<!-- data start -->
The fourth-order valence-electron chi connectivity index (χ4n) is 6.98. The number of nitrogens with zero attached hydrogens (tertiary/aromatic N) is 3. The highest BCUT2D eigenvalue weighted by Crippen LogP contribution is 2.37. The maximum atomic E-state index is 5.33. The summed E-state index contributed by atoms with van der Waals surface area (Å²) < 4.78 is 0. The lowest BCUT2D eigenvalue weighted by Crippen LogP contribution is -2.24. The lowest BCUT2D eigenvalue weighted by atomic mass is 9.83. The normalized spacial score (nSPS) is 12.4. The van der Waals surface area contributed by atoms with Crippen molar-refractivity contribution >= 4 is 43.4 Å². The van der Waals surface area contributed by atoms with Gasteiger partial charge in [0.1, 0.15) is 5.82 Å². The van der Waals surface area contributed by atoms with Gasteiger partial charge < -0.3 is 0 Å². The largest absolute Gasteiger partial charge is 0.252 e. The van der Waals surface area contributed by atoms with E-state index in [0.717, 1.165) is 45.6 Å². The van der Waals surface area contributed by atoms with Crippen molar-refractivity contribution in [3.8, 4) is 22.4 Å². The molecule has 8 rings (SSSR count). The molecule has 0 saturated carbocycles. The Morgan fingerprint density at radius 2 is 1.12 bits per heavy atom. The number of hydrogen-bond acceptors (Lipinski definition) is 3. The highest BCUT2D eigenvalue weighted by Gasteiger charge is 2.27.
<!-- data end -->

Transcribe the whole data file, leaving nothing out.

The fourth-order valence-electron chi connectivity index (χ4n) is 6.98. The number of nitrogens with zero attached hydrogens (tertiary/aromatic N) is 3. The highest BCUT2D eigenvalue weighted by Crippen LogP contribution is 2.37. The maximum atomic E-state index is 5.33. The summed E-state index contributed by atoms with van der Waals surface area (Å²) < 4.78 is 0. The lowest BCUT2D eigenvalue weighted by Crippen LogP contribution is -2.24. The lowest BCUT2D eigenvalue weighted by atomic mass is 9.83. The normalized spacial score (nSPS) is 12.4. The van der Waals surface area contributed by atoms with Crippen molar-refractivity contribution >= 4 is 43.4 Å². The van der Waals surface area contributed by atoms with Gasteiger partial charge in [0.1, 0.15) is 5.82 Å². The van der Waals surface area contributed by atoms with Gasteiger partial charge < -0.3 is 0 Å². The largest absolute Gasteiger partial charge is 0.252 e. The van der Waals surface area contributed by atoms with E-state index in [0.717, 1.165) is 45.6 Å². The van der Waals surface area contributed by atoms with Crippen molar-refractivity contribution in [3.8, 4) is 22.4 Å². The molecule has 8 rings (SSSR count). The molecule has 0 saturated carbocycles. The Morgan fingerprint density at radius 2 is 1.12 bits per heavy atom. The number of hydrogen-bond acceptors (Lipinski definition) is 3. The highest BCUT2D eigenvalue weighted by Gasteiger charge is 2.27.